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Updated by List Mixed on Mar 22, 2016
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Best Places to Visit & Things to Do in Boston

Best Places to Visit & Things to Do in Boston

Freedom Trail

RThe Freedom Trail is a 2.5-mile stretch hosting 16 sites pertaining to the Revolutionary War. You could take a costumed guided tour or, more appealingly, download a map and follow your own itinerary. If you have limited time, concentrate on those sites in and immediately around the North End, which is also Boston's Little Italy.

South End

In the 1980s, this neighborhood was considered dangerous and remote. In other words, cheap, which is why people on the front lines (i.e., artists and gay men) started moving in. As these things inexorably go, the area quickly gentrified, becoming too expensive for the early adopters.

Institute of Contemporary Art (ICA)

Opened in December 2006, the Institute of Contemporary Art in South Boston is arguably more interesting for its architecture than its art. Designed by Diller Scofidio + Renfro, the museum is all glass and sharp angles, a stark departure from the city's presiding aesthetic.

The Back Bay

The eight-block shopping stretch of Newbury Street in Back Bay conforms to an easily deciphered grid: at Mass Ave., where the strip begins, you find the more downmarket stores (e.g., Urban Outfitters).

Charles River Esplanade

Along the Boston side of the Charles River, which separates the city from Cambridge, is a roughly three-mile leafy path known as the Esplanade. To take in its full charm, begin your walk near the Museum of Science (at Monsignor O'Brien Highway and Storrow Drive), which, not incidentally, is a great place to occupy kids for several hours.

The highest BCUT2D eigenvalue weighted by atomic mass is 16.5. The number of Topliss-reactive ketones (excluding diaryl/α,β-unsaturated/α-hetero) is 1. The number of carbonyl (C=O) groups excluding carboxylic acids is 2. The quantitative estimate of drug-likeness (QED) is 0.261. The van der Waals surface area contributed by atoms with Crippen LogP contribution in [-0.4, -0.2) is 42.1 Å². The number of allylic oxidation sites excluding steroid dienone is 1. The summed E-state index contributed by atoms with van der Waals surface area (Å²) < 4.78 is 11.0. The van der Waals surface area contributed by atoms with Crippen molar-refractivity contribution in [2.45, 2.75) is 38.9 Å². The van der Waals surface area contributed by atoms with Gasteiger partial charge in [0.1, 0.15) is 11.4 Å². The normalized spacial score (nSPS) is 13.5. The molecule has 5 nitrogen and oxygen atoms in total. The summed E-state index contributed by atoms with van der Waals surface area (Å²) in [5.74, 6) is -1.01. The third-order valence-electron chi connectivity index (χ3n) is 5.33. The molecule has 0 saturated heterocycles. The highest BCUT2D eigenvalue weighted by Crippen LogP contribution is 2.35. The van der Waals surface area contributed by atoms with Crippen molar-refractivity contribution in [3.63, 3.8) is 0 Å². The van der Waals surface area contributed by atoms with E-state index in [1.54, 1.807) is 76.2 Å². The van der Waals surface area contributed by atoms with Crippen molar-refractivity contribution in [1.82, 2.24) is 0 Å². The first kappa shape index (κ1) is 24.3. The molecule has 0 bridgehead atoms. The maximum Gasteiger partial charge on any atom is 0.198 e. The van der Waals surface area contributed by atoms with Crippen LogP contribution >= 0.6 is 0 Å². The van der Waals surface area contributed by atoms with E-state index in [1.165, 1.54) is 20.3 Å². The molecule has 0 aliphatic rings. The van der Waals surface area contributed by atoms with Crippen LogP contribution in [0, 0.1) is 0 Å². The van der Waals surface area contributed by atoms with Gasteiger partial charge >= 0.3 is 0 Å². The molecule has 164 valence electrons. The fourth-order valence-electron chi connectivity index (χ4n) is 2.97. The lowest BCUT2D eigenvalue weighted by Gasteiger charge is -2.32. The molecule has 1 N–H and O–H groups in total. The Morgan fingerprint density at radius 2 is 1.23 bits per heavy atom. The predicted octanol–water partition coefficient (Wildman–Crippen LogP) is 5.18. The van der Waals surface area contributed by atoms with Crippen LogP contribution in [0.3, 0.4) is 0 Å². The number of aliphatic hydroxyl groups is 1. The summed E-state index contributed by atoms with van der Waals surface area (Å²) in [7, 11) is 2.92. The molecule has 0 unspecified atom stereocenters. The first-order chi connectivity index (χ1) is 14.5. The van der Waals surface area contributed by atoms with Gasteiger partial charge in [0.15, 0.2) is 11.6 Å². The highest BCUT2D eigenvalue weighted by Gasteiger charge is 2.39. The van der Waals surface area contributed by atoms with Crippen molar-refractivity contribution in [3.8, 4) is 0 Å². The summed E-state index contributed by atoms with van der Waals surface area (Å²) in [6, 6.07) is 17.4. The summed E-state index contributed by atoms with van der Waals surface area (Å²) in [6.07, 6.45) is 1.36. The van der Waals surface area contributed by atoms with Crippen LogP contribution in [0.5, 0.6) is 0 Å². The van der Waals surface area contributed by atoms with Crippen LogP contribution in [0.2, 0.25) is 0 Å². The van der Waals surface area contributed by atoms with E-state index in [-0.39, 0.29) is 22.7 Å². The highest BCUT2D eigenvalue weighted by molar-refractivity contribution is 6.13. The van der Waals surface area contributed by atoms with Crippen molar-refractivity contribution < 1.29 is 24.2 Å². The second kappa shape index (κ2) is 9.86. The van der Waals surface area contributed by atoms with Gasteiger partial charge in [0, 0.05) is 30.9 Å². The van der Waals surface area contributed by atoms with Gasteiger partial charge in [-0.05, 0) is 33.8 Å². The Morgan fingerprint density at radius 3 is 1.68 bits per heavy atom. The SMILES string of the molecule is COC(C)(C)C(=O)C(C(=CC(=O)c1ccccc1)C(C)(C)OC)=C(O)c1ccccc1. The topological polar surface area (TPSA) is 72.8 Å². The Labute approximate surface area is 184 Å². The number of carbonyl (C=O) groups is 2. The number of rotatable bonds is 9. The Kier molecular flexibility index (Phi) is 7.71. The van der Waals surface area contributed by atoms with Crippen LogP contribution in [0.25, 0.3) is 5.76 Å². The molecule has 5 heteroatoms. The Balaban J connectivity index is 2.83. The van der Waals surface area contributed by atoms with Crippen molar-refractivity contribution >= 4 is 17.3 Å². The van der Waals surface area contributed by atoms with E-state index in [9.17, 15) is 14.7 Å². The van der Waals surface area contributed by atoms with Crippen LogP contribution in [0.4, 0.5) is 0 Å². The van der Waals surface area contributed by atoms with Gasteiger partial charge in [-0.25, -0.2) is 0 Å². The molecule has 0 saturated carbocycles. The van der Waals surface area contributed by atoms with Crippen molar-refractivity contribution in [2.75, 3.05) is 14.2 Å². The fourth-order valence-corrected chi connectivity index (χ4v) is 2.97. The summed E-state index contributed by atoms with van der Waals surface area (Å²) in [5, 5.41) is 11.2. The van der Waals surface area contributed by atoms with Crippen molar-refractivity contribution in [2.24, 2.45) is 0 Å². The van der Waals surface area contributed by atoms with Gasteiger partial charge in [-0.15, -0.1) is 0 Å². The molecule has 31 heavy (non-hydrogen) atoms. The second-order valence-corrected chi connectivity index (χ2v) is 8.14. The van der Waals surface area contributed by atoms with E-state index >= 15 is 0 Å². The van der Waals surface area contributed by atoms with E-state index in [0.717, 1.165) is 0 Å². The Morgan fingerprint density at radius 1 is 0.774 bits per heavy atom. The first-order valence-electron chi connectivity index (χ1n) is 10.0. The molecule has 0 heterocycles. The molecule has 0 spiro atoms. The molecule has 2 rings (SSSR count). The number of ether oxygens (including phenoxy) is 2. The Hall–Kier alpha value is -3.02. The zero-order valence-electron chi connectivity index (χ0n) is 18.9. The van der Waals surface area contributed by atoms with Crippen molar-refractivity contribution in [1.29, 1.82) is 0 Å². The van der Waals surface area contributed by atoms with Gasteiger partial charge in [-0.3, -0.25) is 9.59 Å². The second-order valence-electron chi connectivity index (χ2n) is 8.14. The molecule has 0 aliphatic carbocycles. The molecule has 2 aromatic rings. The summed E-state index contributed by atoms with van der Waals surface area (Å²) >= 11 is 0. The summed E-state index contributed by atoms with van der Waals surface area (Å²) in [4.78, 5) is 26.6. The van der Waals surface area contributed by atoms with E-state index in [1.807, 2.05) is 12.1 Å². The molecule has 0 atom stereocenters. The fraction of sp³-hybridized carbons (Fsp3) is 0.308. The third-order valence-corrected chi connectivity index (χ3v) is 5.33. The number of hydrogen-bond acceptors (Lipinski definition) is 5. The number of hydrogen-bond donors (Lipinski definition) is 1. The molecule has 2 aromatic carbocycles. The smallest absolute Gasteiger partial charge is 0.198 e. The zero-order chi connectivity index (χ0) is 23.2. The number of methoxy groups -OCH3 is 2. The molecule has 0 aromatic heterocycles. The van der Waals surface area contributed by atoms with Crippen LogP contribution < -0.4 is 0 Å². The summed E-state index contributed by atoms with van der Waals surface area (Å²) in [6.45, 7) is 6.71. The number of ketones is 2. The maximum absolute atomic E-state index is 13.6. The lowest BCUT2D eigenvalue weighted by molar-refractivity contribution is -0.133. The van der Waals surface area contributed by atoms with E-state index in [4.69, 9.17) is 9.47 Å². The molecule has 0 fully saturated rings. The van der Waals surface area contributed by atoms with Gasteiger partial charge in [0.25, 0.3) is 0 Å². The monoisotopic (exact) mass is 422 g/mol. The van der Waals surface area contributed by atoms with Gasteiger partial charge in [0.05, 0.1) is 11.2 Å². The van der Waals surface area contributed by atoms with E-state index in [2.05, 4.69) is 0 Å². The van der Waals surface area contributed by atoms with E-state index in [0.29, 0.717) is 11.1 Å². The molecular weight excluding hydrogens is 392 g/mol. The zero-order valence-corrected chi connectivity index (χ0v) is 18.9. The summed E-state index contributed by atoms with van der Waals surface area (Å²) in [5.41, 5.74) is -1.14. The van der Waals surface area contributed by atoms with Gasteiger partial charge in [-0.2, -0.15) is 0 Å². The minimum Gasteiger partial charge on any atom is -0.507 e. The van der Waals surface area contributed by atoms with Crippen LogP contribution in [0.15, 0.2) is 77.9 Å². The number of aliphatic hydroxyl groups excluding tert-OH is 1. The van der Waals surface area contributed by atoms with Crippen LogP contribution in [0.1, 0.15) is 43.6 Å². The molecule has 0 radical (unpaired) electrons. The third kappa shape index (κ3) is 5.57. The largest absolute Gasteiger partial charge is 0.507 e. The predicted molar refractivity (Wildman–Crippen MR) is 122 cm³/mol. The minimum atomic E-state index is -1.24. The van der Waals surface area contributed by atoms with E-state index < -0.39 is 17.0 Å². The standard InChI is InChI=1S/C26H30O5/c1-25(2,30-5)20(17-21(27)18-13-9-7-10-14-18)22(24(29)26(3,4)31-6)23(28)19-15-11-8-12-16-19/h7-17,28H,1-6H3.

Fenway Park

As even the most casual baseball fan knows, the altar that is Fenway Park sits smack in the middle of the city. This sucks for anyone interested in moving around Boston on a game day, but it's a convenient place for everyone else to gawk at and ponder the mythic Red Sox fan.

Harvard Yard

The streets of Harvard Square are overrun with Au Bon Pains and Gaps, and nary an independent bookstore remains, but once you walk inside the gates of the country's most storied university, it's easy to tune out all the noise and forget everything but your own bitterness at not getting accepted.

Jamaica Pond

Well known to locals but somewhat off the beaten path for visitors is Jamaica Pond which sits at the base of Jamaica Plain (J.P., familiarly), a neighborhood about 5 miles south of Boston that was one of the city's original "streetcar suburbs."

Boston Public Library (Copley Square)

While it may feel overly academic to visit a library on vacation, a trip to the BPL need not feel like a chore. Situated on one side of the impressively imposing Copley Square (which also houses Trinity Church) the library was designed by the New York firm McKim, Mead, and White and opened in 1895 (a Philip Johnson-designed addition was added in 1972).

Black History Trail

Walking along the narrow, red-brick sidewalks of Beacon Hill, with its gas street lamps and stately Federal-style row houses, it's easy to understand why Brahmins past (Oliver Wendell Holmes, Henry Cabot Lodge) and present (John Kerry) have chosen to live here.